From that point on Williams was able to mix comedy and drama. He knew how to wear the mask. There was a palpable energy around him. Whether he was Adrian Cronauer of “Good Morning, Vietnam” or Patch Adams, there was that fine balance of drama and comedy. Even with “Mrs. Doubtfire” he so eloquently portrayed the sadness of a father missing his children while hamming it up as the crazy nanny he played just to be near them. The balance was there. It echoed throughout “Hook,” Bicentennial Man” and “The Fisher King.”

William played pure comedy roles in “The Survivors,” “Aladdin,” “Flubber,”Night At The Museum,” and “RV” to name a few. He could also play very creepy and dark characters such as  twisted Seymour Parrish in “One Hour Photo”  or villains in “Insomnia” and TV shows like  “Law & Order: Special Victims Unit” and “Homicide: Life on the Street.”

After being nominated for an Academy Award several times for films ( including my favorite, “Dead Poet’s Society”) William won the Oscar for Best Actor in a Supporting Role for his portrayal of Sean Maguire in 1997’s “Good Will Hunting“.

Robin Williams has always been one of my favorite actors. While my policy here on the Final Taxi has been to never write about someone who took their own life, this is different. Williams suffered from a sickness which was kept in the shadows up until his death. Depression can make you do things you would not normally do and we need to not judge him by this.

I thought about Juan de Dios Peza‘s famous poem about English actor David Garrick, “To Laugh While Crying.” The poem is about a man who is depressed and goes to see a doctor.

It reads:
“Nothing holds any enchantment or attractiveness;
I don’t care about my name or my fate
I die living an eternal melancholy
and my only hope is that of death”.

The doctor tells him go to see Garrick. He will make him laugh and forget his worry and pains. The man begins to cry that he is Garrick.

The last lines are moving and remind me of Williams:

How many are there who, tired of life,
ill with pain, dead with tedium,
make others laugh as the suicidal actor,
without finding a remedy for their illness!

Ay! How often we laugh when we cry!
Nobody trust the merriment of laughter,
because in those beings devoured by pain,
the soul groans when the face laughs!

If faith dies, if calm flees,
if our feet only step on thistles,
the tempest of the soul hurls to the face,
a sad lighting: a smile.

The carnival of the world is such a trickster,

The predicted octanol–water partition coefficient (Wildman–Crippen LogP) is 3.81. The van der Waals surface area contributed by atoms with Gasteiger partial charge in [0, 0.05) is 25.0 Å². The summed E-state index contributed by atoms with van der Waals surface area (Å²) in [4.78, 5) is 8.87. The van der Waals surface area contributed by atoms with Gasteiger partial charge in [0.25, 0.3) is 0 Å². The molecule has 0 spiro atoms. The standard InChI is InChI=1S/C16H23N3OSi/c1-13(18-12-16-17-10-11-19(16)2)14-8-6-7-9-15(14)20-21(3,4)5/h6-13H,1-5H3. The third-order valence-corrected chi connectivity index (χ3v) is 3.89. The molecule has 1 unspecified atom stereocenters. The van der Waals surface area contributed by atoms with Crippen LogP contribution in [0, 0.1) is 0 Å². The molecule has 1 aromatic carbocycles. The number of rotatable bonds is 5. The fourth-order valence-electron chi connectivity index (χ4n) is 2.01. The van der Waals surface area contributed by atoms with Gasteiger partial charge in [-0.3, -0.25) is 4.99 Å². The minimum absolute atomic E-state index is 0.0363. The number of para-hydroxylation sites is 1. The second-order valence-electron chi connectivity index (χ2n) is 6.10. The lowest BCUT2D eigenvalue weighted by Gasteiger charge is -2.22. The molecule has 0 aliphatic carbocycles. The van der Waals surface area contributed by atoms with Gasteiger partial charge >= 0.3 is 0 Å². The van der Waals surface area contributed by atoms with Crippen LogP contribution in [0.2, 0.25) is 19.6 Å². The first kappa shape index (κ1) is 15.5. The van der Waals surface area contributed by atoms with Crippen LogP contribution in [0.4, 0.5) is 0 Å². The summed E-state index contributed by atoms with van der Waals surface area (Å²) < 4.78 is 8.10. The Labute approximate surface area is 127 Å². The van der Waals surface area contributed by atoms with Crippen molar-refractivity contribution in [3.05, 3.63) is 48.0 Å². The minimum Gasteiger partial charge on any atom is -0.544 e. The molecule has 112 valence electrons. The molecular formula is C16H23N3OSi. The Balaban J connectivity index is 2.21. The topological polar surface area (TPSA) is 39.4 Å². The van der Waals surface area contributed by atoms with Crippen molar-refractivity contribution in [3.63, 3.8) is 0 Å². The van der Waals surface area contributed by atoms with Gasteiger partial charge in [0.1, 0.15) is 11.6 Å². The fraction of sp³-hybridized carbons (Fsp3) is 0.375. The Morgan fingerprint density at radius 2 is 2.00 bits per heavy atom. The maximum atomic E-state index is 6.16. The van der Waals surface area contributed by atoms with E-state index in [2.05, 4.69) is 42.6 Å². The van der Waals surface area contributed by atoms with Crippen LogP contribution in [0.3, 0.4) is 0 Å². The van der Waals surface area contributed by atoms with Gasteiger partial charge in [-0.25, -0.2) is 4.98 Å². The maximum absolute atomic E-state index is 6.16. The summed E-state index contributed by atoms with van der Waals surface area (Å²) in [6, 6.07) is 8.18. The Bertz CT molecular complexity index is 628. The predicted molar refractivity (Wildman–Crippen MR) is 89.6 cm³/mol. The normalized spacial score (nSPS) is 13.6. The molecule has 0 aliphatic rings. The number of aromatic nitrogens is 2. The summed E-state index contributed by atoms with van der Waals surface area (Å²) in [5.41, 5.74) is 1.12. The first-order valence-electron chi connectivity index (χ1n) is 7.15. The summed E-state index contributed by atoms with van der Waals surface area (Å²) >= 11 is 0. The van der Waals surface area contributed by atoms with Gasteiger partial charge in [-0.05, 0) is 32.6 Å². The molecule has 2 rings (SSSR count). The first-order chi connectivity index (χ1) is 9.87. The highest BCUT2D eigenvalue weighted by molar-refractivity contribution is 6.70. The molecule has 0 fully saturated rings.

that life is but a short masquerade;
here we learn to laugh with tears
and also to cry with laughter.

God Bless Robin Williams—Thanks for all the joy you gave us.

Quote from Robin Williams in the movie” Jack”:

“Please, don’t worry so much. Because in the end, none of us have very long on this Earth. Life is fleeting. And if you’re ever distressed, cast your eyes to the summer sky when the stars are strung across the velvety night. And when a shooting star streaks through the blackness, turning night into day, make a wish, and think of me. Make your life spectacular.”

( Written by Jeff Burson; Edited by Lesa Rosato)

Favorite Native American, Egyptian, Klingon, Michael Ansara, Dies

Michael Ansara, 91, TV, screen, and voice actor best known for his portrayal of Cochise in the American television series “Broken Arrow”has taken his Final Taxi.  Another popular role was that of Klingon Commander Kang on three different Star Trek TV series.  He was one of only a handful of actors to boldly go from “Star Trek [the Original Series]” to “Deep Space Nine” to “Voyager” – playing the exact same character on each of them.

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Ansara played Kane in the 1979–81 series Buck Rogers in the 25th Century and Deputy U.S. Marshal Sam Buckhart on the NBC series, Law of the Plainsman. He guest starred on many of the most well-known television series of the 1950s, ’60s and ’70s, including “Alfred Hitchcock Presents,” “The Adventures of Rin Tin Tin,” “The Rifleman,” “The Untouchables,” “Perry Mason,” “The Outer Limits,” “Ben Casey,” “The Man From U.N.C.L.E.,” “Lost in Space,” “Bewitched,” “The Fugitive,” “The Mod Squad,” “The Streets of San Francisco,” “Hawaii 5-0” and “Kojak.” 

In later years he took on several voice acting roles, providing the voice for Mr. Freeze in “Batman: The Animated Series” and General Warhawk in the Rambo cartoon.  Ansara was married for 16 years to Barbara Eden who is best known for her role in the hit sitcom, “I Dream of Jeannie”.  They even acted together in that series three times.

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Voice of Aquaman, Norman Alden, Character Actor for 50 Years Dies

The first celebrity I ever met was an actress called Judy Strangis. It was at Universal Studios in California in the mid 70’s. I watched her on a TV series called “Room 222” and had seen her in a few TV appearances of “Batman.” During these shows she worked alongside Julie Newmar who played the slinky, conniving Catwoman. Electra Woman and Dyna GirlWhen I met Ms. Strangis she was working on “Electra Woman and Dyna Girl”, a children’s Saturday morning program. In this female version of Batman, the women donned outfits with capes and battled a bevy of costumed villains. They operated out of the secret Electrabase, which was headed by Frank Heflin. Heflin designed and built the heroines’ sophisticated equipment, and he helped them track down the bad guy of the week using the mysterious, high tech gadgetry that also gave them their special powers. Heflin was played by Norman Alden, a character actor who had parts in hundreds of films, TV shows and commercials.